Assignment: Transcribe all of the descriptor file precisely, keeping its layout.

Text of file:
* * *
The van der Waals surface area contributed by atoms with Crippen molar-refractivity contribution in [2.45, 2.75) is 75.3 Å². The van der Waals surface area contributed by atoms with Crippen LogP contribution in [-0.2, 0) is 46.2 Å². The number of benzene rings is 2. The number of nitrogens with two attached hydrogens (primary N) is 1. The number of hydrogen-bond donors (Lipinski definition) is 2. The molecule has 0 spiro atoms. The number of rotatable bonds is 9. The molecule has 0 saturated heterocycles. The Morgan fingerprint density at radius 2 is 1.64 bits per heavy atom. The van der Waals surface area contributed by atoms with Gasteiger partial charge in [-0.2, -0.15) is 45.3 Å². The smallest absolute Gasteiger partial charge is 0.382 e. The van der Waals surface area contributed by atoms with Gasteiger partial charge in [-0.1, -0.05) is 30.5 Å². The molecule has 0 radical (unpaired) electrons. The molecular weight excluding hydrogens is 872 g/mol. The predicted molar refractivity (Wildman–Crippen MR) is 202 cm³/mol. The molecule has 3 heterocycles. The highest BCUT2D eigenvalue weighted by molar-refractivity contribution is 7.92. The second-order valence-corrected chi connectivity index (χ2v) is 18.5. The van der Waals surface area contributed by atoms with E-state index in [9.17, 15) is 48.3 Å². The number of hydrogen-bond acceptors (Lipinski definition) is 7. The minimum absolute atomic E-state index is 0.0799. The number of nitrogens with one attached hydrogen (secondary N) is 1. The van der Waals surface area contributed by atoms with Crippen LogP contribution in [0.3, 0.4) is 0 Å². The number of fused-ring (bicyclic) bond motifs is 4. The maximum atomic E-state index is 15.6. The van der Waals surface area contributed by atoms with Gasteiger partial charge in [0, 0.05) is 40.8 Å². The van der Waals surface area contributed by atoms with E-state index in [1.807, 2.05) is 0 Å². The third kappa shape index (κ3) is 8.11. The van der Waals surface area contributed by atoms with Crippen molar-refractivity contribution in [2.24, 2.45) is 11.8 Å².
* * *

The van der Waals surface area contributed by atoms with Crippen molar-refractivity contribution in [2.45, 2.75) is 75.3 Å². The van der Waals surface area contributed by atoms with Crippen LogP contribution in [-0.2, 0) is 46.2 Å². The number of benzene rings is 2. The number of nitrogens with two attached hydrogens (primary N) is 1. The number of hydrogen-bond donors (Lipinski definition) is 2. The molecule has 0 spiro atoms. The number of rotatable bonds is 9. The molecule has 0 saturated heterocycles. The Morgan fingerprint density at radius 2 is 1.64 bits per heavy atom. The van der Waals surface area contributed by atoms with Gasteiger partial charge in [-0.2, -0.15) is 45.3 Å². The smallest absolute Gasteiger partial charge is 0.382 e. The van der Waals surface area contributed by atoms with Gasteiger partial charge in [-0.1, -0.05) is 30.5 Å². The molecule has 0 radical (unpaired) electrons. The molecular weight excluding hydrogens is 872 g/mol. The predicted molar refractivity (Wildman–Crippen MR) is 202 cm³/mol. The molecule has 3 heterocycles. The highest BCUT2D eigenvalue weighted by molar-refractivity contribution is 7.92. The second-order valence-corrected chi connectivity index (χ2v) is 18.5. The van der Waals surface area contributed by atoms with E-state index in [9.17, 15) is 48.3 Å². The number of hydrogen-bond acceptors (Lipinski definition) is 7. The minimum absolute atomic E-state index is 0.0799. The number of nitrogens with one attached hydrogen (secondary N) is 1. The van der Waals surface area contributed by atoms with Crippen LogP contribution in [0.3, 0.4) is 0 Å². The number of fused-ring (bicyclic) bond motifs is 4. The maximum atomic E-state index is 15.6. The van der Waals surface area contributed by atoms with Gasteiger partial charge in [0, 0.05) is 40.8 Å². The van der Waals surface area contributed by atoms with E-state index in [1.807, 2.05) is 0 Å². The third kappa shape index (κ3) is 8.11. The van der Waals surface area contributed by atoms with Crippen molar-refractivity contribution in [2.24, 2.45) is 11.8 Å².